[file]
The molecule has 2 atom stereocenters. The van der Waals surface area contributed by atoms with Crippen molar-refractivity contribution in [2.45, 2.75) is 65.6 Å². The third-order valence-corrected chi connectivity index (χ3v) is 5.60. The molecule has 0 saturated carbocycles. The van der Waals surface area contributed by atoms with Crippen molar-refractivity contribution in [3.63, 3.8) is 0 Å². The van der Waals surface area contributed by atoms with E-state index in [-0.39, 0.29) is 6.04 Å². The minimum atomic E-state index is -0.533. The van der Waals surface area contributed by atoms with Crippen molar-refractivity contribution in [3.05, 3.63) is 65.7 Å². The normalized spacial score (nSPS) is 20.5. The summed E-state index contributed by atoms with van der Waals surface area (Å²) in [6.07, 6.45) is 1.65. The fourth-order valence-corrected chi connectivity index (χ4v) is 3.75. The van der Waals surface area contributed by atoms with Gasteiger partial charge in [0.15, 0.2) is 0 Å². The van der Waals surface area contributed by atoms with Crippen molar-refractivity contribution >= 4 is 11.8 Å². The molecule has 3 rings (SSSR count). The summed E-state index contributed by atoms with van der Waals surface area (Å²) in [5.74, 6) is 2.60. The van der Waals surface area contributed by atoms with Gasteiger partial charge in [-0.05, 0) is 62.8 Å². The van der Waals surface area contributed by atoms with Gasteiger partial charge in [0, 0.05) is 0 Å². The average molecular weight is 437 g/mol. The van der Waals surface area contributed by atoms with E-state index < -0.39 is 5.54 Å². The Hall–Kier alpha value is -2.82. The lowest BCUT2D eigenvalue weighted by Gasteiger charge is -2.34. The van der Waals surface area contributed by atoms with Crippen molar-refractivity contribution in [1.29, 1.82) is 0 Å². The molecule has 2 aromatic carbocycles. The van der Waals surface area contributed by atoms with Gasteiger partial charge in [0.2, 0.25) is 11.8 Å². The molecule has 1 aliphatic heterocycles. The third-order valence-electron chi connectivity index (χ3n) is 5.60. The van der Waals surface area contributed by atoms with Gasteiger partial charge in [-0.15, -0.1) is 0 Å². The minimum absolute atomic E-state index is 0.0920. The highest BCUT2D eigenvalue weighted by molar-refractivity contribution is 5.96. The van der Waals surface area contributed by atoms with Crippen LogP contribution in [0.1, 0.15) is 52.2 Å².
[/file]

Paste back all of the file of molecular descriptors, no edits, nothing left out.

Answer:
The molecule has 2 atom stereocenters. The van der Waals surface area contributed by atoms with Crippen molar-refractivity contribution in [2.45, 2.75) is 65.6 Å². The third-order valence-corrected chi connectivity index (χ3v) is 5.60. The molecule has 0 saturated carbocycles. The van der Waals surface area contributed by atoms with Crippen molar-refractivity contribution in [3.63, 3.8) is 0 Å². The van der Waals surface area contributed by atoms with E-state index in [-0.39, 0.29) is 6.04 Å². The minimum atomic E-state index is -0.533. The van der Waals surface area contributed by atoms with Crippen molar-refractivity contribution in [3.05, 3.63) is 65.7 Å². The normalized spacial score (nSPS) is 20.5. The summed E-state index contributed by atoms with van der Waals surface area (Å²) in [6.07, 6.45) is 1.65. The fourth-order valence-corrected chi connectivity index (χ4v) is 3.75. The van der Waals surface area contributed by atoms with Gasteiger partial charge in [0.15, 0.2) is 0 Å². The van der Waals surface area contributed by atoms with Crippen molar-refractivity contribution >= 4 is 11.8 Å². The molecule has 3 rings (SSSR count). The summed E-state index contributed by atoms with van der Waals surface area (Å²) in [5.74, 6) is 2.60. The van der Waals surface area contributed by atoms with Gasteiger partial charge in [-0.05, 0) is 62.8 Å². The van der Waals surface area contributed by atoms with Gasteiger partial charge in [0, 0.05) is 0 Å². The average molecular weight is 437 g/mol. The van der Waals surface area contributed by atoms with E-state index < -0.39 is 5.54 Å². The Hall–Kier alpha value is -2.82. The lowest BCUT2D eigenvalue weighted by Gasteiger charge is -2.34. The van der Waals surface area contributed by atoms with Crippen molar-refractivity contribution in [1.29, 1.82) is 0 Å². The molecule has 2 aromatic carbocycles. The van der Waals surface area contributed by atoms with Gasteiger partial charge in [0.2, 0.25) is 11.8 Å². The molecule has 1 aliphatic heterocycles. The third-order valence-electron chi connectivity index (χ3n) is 5.60. The van der Waals surface area contributed by atoms with Gasteiger partial charge in [-0.15, -0.1) is 0 Å². The minimum absolute atomic E-state index is 0.0920. The highest BCUT2D eigenvalue weighted by molar-refractivity contribution is 5.96. The van der Waals surface area contributed by atoms with Crippen LogP contribution in [0.1, 0.15) is 52.2 Å².